Thursday 22 February 2018

Hanlon eyes two-mile test for Cyclone

Richard Forristal

Richard Forristal

The sense that Irish racing's elite two-mile chasing division is wide-open has gained further traction with John 'Shark' Hanlon's revelation that Paddy Power Gold Cup third Hidden Cyclone is to be dropped in trip for Leopardstown's Dial-A-Bet Chase.

Nicky Henderson's exceptional reigning champion Sprinter Sacre re-emphasised his absolute superiority at the minimum distance with successive triumphs over Sizing Europe at Cheltenham and Punchestown last spring.

Barry Geraghty's flawless partner is due to reappear in Sandown's Tingle Creek Chase on Saturday fortnight, but won't be seen back on this side of the Irish Sea until the National Hunt Festival comes around again in April.

Henry de Bromhead confirmed yesterday that Sizing Europe would try for back-to-back victories in the Grade One Dial-A-Bet following last month's latest indifferent foray over three miles at Down Royal.

However, as a rising 12-year-old, the Co Waterford handler's brilliantly consistent stable star isn't quite the indomitable force of old. Willie Mullins' high-profile purchase Sanctuaire was a horse that many felt might fill the breach, but he suffered a fatal fall while schooling at Punchestown last Saturday, just three months after being acquired by owner Rich Ricci.

As a result, with Mullins' Ricci-owned Arvika Ligeonniere and the Tony Martin-trained Flemenstar both expected to explore options over further, there could be a lot of prize money up for grabs in contests like the Dial-A-Bet and Grade Twos such as Fairyhouse's Normans Grove and Punchestown's Tied Cottage.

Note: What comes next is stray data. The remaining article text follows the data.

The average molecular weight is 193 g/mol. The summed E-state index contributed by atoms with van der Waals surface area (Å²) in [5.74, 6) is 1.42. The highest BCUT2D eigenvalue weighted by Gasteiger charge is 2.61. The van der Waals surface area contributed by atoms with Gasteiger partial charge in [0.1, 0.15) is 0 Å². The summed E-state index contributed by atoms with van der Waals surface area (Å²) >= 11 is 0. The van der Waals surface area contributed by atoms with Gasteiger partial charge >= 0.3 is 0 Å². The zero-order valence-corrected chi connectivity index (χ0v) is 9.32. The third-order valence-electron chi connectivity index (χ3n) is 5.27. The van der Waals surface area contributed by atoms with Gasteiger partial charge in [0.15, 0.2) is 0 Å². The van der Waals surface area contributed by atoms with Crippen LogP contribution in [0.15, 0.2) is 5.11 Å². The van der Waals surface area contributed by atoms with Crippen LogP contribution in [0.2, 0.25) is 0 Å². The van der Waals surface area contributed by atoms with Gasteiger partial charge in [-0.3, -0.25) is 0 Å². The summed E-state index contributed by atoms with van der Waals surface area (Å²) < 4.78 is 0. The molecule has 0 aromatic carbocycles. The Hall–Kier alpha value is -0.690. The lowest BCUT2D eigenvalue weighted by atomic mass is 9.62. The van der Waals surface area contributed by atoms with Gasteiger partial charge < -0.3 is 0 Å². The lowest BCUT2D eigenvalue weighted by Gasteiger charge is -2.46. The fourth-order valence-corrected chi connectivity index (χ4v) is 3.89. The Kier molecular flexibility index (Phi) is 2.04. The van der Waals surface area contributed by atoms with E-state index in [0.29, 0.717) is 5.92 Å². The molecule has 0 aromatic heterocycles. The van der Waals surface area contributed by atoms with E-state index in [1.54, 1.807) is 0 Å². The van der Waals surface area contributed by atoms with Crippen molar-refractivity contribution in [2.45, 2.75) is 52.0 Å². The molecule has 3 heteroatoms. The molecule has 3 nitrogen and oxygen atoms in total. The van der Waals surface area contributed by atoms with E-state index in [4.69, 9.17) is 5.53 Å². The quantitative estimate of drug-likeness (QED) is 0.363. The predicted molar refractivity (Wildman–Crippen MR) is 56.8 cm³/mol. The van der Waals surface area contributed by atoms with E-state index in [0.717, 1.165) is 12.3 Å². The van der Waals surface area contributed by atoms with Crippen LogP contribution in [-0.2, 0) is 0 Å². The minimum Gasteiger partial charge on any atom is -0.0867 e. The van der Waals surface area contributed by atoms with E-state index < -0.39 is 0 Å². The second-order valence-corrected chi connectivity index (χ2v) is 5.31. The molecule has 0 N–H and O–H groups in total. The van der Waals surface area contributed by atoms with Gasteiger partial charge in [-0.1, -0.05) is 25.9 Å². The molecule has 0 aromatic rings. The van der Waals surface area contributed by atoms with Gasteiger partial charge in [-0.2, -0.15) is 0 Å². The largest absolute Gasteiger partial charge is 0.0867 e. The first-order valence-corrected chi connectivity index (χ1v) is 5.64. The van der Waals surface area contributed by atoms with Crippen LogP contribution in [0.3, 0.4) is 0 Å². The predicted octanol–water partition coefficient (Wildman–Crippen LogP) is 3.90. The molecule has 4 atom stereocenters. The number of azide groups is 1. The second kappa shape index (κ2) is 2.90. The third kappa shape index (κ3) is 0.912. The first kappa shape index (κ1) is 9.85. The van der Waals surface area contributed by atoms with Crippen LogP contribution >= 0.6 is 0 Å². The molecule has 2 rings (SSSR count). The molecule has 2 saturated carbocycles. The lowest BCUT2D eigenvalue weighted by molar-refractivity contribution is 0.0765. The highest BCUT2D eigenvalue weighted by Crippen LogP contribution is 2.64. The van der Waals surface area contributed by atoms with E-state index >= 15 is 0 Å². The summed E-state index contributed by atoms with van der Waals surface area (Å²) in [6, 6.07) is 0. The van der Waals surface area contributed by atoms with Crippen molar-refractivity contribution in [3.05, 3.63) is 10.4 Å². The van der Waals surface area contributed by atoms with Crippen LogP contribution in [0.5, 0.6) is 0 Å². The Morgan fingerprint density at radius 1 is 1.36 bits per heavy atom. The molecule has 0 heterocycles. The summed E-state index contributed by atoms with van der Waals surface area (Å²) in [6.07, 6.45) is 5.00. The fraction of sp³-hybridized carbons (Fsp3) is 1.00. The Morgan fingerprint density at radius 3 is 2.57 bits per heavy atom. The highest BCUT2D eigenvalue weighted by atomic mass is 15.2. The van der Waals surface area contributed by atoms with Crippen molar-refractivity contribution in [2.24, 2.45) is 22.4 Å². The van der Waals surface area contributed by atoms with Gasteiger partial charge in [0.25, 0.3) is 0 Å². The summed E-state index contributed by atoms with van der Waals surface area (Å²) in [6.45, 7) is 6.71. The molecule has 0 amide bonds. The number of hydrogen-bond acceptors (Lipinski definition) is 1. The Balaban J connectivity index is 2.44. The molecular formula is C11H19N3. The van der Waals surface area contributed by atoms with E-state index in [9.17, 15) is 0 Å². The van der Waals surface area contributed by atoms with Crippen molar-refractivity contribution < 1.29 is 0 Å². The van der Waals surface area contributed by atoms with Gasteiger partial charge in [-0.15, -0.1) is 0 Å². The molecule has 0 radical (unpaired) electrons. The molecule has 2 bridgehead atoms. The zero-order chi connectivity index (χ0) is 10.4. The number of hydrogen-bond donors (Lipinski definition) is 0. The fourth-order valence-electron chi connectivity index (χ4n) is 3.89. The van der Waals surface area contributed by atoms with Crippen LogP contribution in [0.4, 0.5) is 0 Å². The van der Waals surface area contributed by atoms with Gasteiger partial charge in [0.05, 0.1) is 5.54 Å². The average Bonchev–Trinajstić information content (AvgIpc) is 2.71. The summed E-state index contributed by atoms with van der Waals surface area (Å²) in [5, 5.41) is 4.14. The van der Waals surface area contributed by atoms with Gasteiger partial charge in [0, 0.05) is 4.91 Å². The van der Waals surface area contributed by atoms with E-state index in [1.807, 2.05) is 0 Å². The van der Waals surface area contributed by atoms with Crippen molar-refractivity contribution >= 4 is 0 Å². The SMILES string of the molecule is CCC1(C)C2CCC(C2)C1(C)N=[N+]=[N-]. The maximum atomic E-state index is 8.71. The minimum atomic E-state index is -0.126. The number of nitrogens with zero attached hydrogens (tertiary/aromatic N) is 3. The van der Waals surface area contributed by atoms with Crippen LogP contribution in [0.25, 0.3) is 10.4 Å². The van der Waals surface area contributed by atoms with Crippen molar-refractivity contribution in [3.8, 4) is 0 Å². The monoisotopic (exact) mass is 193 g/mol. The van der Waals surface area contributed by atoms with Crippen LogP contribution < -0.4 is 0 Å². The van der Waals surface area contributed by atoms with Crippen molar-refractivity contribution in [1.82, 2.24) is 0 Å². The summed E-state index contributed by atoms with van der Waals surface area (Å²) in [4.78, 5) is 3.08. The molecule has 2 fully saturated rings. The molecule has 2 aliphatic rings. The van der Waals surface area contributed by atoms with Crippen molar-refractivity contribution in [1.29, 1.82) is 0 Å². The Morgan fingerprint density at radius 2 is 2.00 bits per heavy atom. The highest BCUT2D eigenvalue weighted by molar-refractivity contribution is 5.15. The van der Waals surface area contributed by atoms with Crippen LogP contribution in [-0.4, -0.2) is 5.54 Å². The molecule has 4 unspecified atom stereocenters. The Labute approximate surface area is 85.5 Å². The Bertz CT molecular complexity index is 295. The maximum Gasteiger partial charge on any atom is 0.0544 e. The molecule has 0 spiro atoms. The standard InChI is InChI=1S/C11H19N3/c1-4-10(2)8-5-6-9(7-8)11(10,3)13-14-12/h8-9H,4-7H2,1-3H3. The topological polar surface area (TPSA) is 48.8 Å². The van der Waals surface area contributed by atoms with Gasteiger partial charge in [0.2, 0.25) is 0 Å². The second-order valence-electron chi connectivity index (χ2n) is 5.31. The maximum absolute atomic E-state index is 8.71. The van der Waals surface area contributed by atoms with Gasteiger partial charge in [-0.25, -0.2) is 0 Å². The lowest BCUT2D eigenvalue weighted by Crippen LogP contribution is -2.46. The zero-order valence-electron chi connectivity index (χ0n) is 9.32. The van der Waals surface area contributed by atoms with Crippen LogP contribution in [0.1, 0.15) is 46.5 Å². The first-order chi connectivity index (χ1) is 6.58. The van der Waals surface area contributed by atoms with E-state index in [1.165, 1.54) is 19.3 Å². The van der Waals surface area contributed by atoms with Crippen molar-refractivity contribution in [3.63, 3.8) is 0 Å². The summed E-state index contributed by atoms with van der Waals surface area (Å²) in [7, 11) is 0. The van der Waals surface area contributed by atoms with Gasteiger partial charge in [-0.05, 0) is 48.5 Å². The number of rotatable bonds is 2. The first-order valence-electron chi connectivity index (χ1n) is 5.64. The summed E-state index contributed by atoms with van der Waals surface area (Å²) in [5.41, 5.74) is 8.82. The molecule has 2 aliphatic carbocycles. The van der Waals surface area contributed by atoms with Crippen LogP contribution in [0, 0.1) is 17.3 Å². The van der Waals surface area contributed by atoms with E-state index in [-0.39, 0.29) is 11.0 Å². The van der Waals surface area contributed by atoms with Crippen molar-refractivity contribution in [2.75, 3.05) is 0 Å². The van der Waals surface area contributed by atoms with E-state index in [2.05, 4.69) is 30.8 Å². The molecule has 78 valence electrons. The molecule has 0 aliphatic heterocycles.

Last Saturday, Hidden Cyclone set a searching pace and fenced far more fluently than he often does in Prestbury Park's prestigious two-mile-five-furlong handicap. His ready Poplar Chase triumph at Naas in October 2012 is the only time he has run over two miles since 2010, but Hanlon feels now might be time to test his classy eight-year-old in better company at the trip at Leopardstown's Christmas meeting.

"He was cruising coming down the hill (at Cheltenham) and had a lot of horses off the bridle, but I just felt he didn't quite get home," the Carlow handler explained of the horse for which he once harboured Gold Cup ambitions.

"Two and a half miles around Cheltenham is tougher than anywhere else, but we might bring him back in trip now and run him in the Dial-A-Bet."


Hanlon added of the Paddy Power defeat: "It was a super run as he was giving nearly a stone to the two horses in front of him and the horse that finished behind him. I think he's entitled to win a big one."

Mullins has raised the mouth-watering prospect of sending Ricci's unbeaten mare Annie Power into battle against Zarkandar and Melodic Rendezvous by entering her in Ascot's Coral Hurdle.

Last seen slamming stablemate and fellow subsequent Grade One scorer Glens Melody at Fairyhouse in March, the precocious daughter of Shirocco is one of seven entries for the two-mile-three-furlong Grade Two, with Mullins' Zaidpour also a possibility.

Meanwhile, Michael O'Leary's Gigginstown House Stud and JP McManus could dominate the upper end of the handicap in Sunday's feature at Navan, the Troytown Chase.

McManus' Galway Plate hero Carlingford Lough is the top rated of the 25 entries for the €100,000 three-miler on 150, while his Colbert Station, successful in a similar event for Ted Walsh at Leopardstown last Christmas, is joint next best with Gigginstown's 2012 Troytown winner Tofino Bay on 147.

Tofino Bay's trainer Dessie Hughes is also responsible for last year's Munster and Cork National winner Raz De Maree, which shares the third-highest rating with Gigginstown's Paul Nolan-trained Sweeney Tunes.

Walsh has confirmed his intention to run Colbert Station, and Hughes has said that he plans to run both of his entries.

Irish Independent

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